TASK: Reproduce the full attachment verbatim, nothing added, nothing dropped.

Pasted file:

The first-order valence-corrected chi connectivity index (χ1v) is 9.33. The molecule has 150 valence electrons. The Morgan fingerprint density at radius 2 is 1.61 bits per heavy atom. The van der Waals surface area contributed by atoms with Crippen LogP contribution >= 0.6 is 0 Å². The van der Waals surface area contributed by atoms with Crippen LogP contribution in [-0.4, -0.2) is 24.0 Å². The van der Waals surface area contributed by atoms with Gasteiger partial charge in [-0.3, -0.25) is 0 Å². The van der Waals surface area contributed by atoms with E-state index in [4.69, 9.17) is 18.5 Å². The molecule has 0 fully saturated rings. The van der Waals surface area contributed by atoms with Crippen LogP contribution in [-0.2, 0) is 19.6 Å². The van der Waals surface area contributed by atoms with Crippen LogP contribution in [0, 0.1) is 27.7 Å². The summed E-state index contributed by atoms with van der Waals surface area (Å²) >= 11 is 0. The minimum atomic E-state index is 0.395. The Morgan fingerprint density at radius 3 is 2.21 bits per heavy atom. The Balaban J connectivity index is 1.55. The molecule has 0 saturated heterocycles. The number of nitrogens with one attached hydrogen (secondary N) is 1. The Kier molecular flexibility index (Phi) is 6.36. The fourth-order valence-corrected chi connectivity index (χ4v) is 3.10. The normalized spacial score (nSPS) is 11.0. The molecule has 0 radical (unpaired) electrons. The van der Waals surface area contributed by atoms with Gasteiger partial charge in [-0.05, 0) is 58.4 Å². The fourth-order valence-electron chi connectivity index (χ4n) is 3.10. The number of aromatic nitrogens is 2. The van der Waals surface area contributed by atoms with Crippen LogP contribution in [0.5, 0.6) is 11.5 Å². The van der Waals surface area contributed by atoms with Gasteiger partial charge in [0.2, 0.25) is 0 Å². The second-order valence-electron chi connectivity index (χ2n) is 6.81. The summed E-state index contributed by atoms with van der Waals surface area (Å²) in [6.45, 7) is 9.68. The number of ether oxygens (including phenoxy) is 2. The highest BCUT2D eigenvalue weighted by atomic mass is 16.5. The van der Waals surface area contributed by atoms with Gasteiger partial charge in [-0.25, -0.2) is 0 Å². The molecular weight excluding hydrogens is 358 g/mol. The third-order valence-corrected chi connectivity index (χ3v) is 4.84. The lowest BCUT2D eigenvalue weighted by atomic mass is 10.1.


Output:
The first-order valence-corrected chi connectivity index (χ1v) is 9.33. The molecule has 150 valence electrons. The Morgan fingerprint density at radius 2 is 1.61 bits per heavy atom. The van der Waals surface area contributed by atoms with Crippen LogP contribution >= 0.6 is 0 Å². The van der Waals surface area contributed by atoms with Crippen LogP contribution in [-0.4, -0.2) is 24.0 Å². The van der Waals surface area contributed by atoms with Gasteiger partial charge in [-0.3, -0.25) is 0 Å². The van der Waals surface area contributed by atoms with E-state index in [4.69, 9.17) is 18.5 Å². The molecule has 0 fully saturated rings. The van der Waals surface area contributed by atoms with Crippen LogP contribution in [-0.2, 0) is 19.6 Å². The van der Waals surface area contributed by atoms with Crippen LogP contribution in [0, 0.1) is 27.7 Å². The summed E-state index contributed by atoms with van der Waals surface area (Å²) >= 11 is 0. The minimum atomic E-state index is 0.395. The Morgan fingerprint density at radius 3 is 2.21 bits per heavy atom. The Balaban J connectivity index is 1.55. The molecule has 0 saturated heterocycles. The number of nitrogens with one attached hydrogen (secondary N) is 1. The Kier molecular flexibility index (Phi) is 6.36. The fourth-order valence-corrected chi connectivity index (χ4v) is 3.10. The normalized spacial score (nSPS) is 11.0. The molecule has 0 radical (unpaired) electrons. The van der Waals surface area contributed by atoms with Gasteiger partial charge in [-0.05, 0) is 58.4 Å². The fourth-order valence-electron chi connectivity index (χ4n) is 3.10. The number of aromatic nitrogens is 2. The van der Waals surface area contributed by atoms with Crippen LogP contribution in [0.5, 0.6) is 11.5 Å². The van der Waals surface area contributed by atoms with Gasteiger partial charge in [0.2, 0.25) is 0 Å². The second-order valence-electron chi connectivity index (χ2n) is 6.81. The summed E-state index contributed by atoms with van der Waals surface area (Å²) in [6.45, 7) is 9.68. The number of ether oxygens (including phenoxy) is 2. The highest BCUT2D eigenvalue weighted by atomic mass is 16.5. The van der Waals surface area contributed by atoms with Gasteiger partial charge in [-0.25, -0.2) is 0 Å². The molecular weight excluding hydrogens is 358 g/mol. The third-order valence-corrected chi connectivity index (χ3v) is 4.84. The lowest BCUT2D eigenvalue weighted by atomic mass is 10.1.